It’s Time to Stop LAMB (Location Based SPAM) Before It Even Exists

We all suffer from SPAM, the unwanted and unsolicited commercial bulk emails that are the reason we have Junk Mail filters and folders in our email clients and servers. A quick glance at the Junk folder for my personal email account shows over 300 of these since the beginning of February alone.

If you use some form of instant messenger, be it MSN, Yahoo!, ICQ, AOL or any of the others on the market, you’ve probably come across SPIM, Instant Messaging SPAM. Then there’s also mobile phone SPAM via text messages, comment SPAM, the list goes on and on.
We’re poised to start seeing a new form of SPAM raise its ugly head. Let’s call it LAMB for now, Location Based Advertising SPAM.
If you build your application with features based on a user’s location, make sure these features provide beneficial information. If your app uses location-based information primarily to enable mobile advertisers to deliver targeted ads based on a user’s location, your app will be returned to you by the App Store Review Team for modification before it can be posted to the App Store.
This is a good first step in locking down potential abuses of a technology before it has a chance to get out of control. The reason we have SPAM and all the other variants in the first place is that the underlying technologies were designed in an open manner with no control mechanisms in place to thwart unsolicited and unwanted messages and content. But we need to go further than this.

The first time you use a location aware app on an iPhone, it asks your permission in nice, unthreatening language; it “would like to use your current location“. What this actually means is that it wants to use, and continue to use, your precise location to the finest level of granularity that the A-GPS system on the phone is able to deliver at the time it’s being requested.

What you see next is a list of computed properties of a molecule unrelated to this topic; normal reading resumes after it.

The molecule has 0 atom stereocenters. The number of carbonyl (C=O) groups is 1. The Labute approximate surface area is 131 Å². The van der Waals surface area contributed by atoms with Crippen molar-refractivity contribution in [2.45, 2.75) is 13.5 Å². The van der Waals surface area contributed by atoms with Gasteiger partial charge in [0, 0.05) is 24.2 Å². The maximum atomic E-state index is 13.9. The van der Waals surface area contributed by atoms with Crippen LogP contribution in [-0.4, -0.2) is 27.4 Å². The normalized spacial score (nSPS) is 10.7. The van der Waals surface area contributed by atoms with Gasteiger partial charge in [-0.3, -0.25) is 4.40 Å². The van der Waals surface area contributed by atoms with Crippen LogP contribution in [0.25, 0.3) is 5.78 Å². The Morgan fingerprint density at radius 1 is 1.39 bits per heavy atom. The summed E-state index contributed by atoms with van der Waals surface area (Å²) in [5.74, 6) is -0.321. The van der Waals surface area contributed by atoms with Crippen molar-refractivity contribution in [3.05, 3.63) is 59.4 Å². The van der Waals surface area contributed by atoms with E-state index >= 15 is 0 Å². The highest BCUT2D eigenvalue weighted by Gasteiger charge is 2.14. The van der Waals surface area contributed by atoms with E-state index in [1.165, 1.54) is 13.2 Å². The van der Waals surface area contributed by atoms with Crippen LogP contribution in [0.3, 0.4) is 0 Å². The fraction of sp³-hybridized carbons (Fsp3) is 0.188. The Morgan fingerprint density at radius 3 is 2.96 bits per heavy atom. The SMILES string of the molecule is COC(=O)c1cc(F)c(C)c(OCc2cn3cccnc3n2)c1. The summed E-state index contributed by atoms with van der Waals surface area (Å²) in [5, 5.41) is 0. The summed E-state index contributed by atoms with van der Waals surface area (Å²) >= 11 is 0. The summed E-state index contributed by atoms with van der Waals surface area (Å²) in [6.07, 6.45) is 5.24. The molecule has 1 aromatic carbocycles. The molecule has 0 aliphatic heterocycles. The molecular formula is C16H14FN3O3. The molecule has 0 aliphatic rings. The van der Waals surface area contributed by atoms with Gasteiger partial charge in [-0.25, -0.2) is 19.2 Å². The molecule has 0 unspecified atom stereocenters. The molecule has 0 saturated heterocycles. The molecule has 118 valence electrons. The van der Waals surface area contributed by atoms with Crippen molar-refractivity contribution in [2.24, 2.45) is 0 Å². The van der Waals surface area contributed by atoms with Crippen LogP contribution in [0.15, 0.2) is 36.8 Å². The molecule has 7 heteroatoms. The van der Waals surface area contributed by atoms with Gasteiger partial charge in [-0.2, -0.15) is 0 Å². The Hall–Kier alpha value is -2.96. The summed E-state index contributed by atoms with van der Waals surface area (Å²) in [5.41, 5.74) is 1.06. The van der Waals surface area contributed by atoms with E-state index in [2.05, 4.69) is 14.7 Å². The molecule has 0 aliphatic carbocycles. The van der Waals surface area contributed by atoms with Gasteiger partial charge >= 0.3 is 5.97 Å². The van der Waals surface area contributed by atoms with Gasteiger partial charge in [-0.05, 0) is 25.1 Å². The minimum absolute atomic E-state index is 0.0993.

There’s no way of halting this process temporarily, of being your own source of truth for your location (AKA lying about your location) or of controlling this on a per application basis. You can only reset asking this permission for all apps and for the entire phone via the Settings app. Although some well behaved apps such as TweetDeck do allow you to disable use of location information altogether as as well as on a per Tweet basis.

What we really need is to see is a way to set location granularity, including no location information at all, on a per app basis in much the same way as Fire Eagle currently does. And for all apps on all location aware platforms, not just Apple’s and the iPhone’s.

Some may argue that requiring such a degree of choice and intervention by the user may raise the barrier to entry to such a degree that an app doesn’t reach such a large audience. It’s a valid argument but as part of the location industry, I believe that we need to find the middle ground between irking the user once per app and letting LAMB loose on the world which has the possibility of irking the user multiple times per hour.
Written and posted from home (51.427051, -0.333344)

Posted via email from Gary’s Posterous

3 Comments

  • Gary
    Don’t disagree at all (and I should be paying more attention to AlexsK on #bbcrevolution) but I doubt I’m alone in suspecting that LAMB is the holy grail of a wide range of marketeers and self styled entrepreneurs. The Apple declaration, and the interpretation of it as meaning its OK to do context sensitive LAMB, are by no means a marker in the sand but appear more a guideline as to how to app developers can monetise their apps and, unless I am missing something (and I maybe as my iphone is only 24 hours out of the box), with no opt-in requirement as to what the apps then try and ‘spam’ (sorry, appeal to) the user with, this avenue is wide open and effectively endorsed by Apple.
    Can still hope though!
    James

  • Social comments and analytics for this post…

    This post was mentioned on Twitter by vicchi: New bloggage: It’s Time to Stop LAMB (Location Based SPAM) Before It Even Exists http://bit.ly/atPNug

  • for what is worth, some operators are already working on some privacy-data related issues (like those about location) in similar terms to these from Apple. I may have a presentation regarding these soon, but for now the ones that I know are public are Vodafone’s, but with more info to come next week in MWC

    http://www.betavine.net/bvportal/resources/location/designprinciples

    I know the people in charge of this so if you have any feedback for them, will be pleased to do an introduction